7 Creative Ways to Teach Children High-Frequency Words

High-frequency words—words that occur often in text—are important for your students to learn to read quickly and accurately. But as authors Susan Smartt and Deborah Glaser note, “simply using flashcards and drills alone to teach high-frequency words will not create the automatic accurate retrieval our students need.” Excerpted from Smartt & Glaser’s book Next STEPS in Literacy Instruction, Second Edition, the fun activities in this post are great ways to give learners multiple exposures to high-frequency words so they can read them with automaticity.

Rainbow Writing

Each student will need folded paper and crayons. Depending on the age of the student, write the high-frequency word or have the student write the word on the paper with a dark crayon providing a dark visual. Fold the paper over the word so it will ghost through the paper. Have the student trace while saying the letters and then the whole word. Repeat several times, each time with a different color to achieve the rainbow effect!

Salt Box

Line a shallow box or tray with bright paper and pour a thin layer of salt on top. Students can use their index finger to write letters and words while saying the sounds or letter names. Gentle back-and-forth shaking “erases” so the students can write the word again.

Wikki Stix

Students enjoy using these waxy pipe cleaners to bend and form letters, trace raised shapes, and say sounds or letter names to learn high-frequency words. Limit this activity to early learning. Provide sentences and decodables for students to practice reading the words in context.

Touch Arm and Spell

Have students begin at the shoulder, moving down to their wrist and hand, then tapping with the other hand as words are spelled and blended. Provide visual of the word and use the word in sentences throughout the activity.

Raised Letters

Glitter glue is great for creating cards of raised letters for students to trace with their index fingers and say. Have students write high-frequency words on index cards, as well as a sentence using that word on the back of the card. Students can keep their collection in an index card box. Create categories for the words depending on how quickly students read the words (e.g., turtle words, bird words, car words).

Trace and Say

Although this activity has been done during whole-class instruction at students’ desks on paper or on wipe-off boards, it’s also effective in small-group instruction. Ask the students to come up individually and trace over a word written on the board five times. The student says the letters as they trace, then the whole word (e.g., “w–h–a–t, what”). Next, the student erases the word, tries to write from memory, looks at the word on their flashcard to “check” for accuracy, and then writes the word in a sentence. Younger students can copy a sentence the teacher has provided. Students’ high-frequency word list and key sentences can be saved in individual boxes for daily review and practice.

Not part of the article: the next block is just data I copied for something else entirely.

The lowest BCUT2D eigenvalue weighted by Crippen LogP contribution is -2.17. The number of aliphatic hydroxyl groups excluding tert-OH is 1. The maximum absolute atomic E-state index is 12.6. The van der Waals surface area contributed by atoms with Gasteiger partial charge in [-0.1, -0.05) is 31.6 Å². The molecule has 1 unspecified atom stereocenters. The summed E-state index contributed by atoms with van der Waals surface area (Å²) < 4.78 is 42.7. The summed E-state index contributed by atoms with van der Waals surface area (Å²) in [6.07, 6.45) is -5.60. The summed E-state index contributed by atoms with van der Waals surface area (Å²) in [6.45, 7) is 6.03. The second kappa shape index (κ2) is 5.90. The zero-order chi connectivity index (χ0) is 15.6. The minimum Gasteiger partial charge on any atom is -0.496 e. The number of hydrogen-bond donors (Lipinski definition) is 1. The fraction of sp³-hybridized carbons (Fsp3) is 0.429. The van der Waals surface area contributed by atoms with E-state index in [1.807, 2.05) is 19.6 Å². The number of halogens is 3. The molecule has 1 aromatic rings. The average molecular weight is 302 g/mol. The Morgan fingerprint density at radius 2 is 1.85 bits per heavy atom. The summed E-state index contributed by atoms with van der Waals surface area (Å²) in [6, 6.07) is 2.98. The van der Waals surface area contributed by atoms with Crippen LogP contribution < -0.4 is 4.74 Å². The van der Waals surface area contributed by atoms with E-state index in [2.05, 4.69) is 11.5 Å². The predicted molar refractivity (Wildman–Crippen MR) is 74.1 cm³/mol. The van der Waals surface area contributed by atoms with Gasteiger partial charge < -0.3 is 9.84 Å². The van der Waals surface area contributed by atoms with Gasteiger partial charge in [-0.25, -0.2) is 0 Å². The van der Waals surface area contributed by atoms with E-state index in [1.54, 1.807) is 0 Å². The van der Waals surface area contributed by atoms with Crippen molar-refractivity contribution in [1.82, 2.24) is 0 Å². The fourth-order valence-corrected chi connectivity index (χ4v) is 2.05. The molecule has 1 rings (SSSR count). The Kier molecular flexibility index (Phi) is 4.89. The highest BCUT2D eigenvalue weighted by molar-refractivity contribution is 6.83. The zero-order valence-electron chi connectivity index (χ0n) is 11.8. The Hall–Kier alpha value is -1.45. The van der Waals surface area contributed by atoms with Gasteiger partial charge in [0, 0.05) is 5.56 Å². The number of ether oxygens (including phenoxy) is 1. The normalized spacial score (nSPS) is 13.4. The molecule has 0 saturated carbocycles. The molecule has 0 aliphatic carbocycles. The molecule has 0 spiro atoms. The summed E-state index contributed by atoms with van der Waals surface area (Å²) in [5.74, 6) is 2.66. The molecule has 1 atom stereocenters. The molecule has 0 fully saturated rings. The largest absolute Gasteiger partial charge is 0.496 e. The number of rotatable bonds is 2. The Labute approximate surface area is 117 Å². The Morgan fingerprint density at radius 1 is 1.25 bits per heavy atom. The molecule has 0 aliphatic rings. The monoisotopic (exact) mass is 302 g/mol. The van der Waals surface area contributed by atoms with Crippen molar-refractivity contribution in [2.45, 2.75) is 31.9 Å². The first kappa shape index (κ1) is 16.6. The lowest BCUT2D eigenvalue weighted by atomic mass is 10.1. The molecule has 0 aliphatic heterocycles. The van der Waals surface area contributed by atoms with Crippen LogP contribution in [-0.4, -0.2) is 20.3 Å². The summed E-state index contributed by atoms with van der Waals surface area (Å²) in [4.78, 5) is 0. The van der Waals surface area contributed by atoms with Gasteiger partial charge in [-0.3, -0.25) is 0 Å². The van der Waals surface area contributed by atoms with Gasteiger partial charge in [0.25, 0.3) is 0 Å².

Speed Drills

Speed drills are another way to build automaticity in high-frequency word recognition. Use a grid and include words you have taught recently from your instant word list. Use the new or target words several times for multiple exposures. First, ask the students to read over the page to “practice,” and then let you know when they are ready to be timed. Time the students, record their time, and chart their progress. Students enjoy keeping track of their progress, watching their growth, and earning a reward for their accomplishments! (See Next STEPS in Literacy Instruction for a grid and progress chart you can use with students.)

Looking for lists of high-frequency words?

The three most common word lists that teachers use are the Dolch Basic Sight Vocabulary, the American Heritage List, and the Fry 100 Instant Words. Blevins’s Top 248 High-Frequency Words in English is a combination of these lists that teachers may find more helpful in targeting specific words for instruction in kindergarten through second grade (as well as for older struggling readers).

What’s your favorite method for teaching students high-frequency words? Tell us in the comments below, and see the book behind today’s blog post for guidance on connecting literacy assessments with high-quality instruction!


Next STEPS in Literacy Instruction
Connecting Assessments to Effective Interventions, Second Edition
By Susan M. Smartt, Ph.D. & Deborah R. Glaser, Ed.D.

Aligned with the science of reading and extensively field tested, this book helps K–6 classroom teachers and reading specialists take action after assessments, make data-driven decisions, and plan differentiated instruction that makes a real difference for struggling readers.


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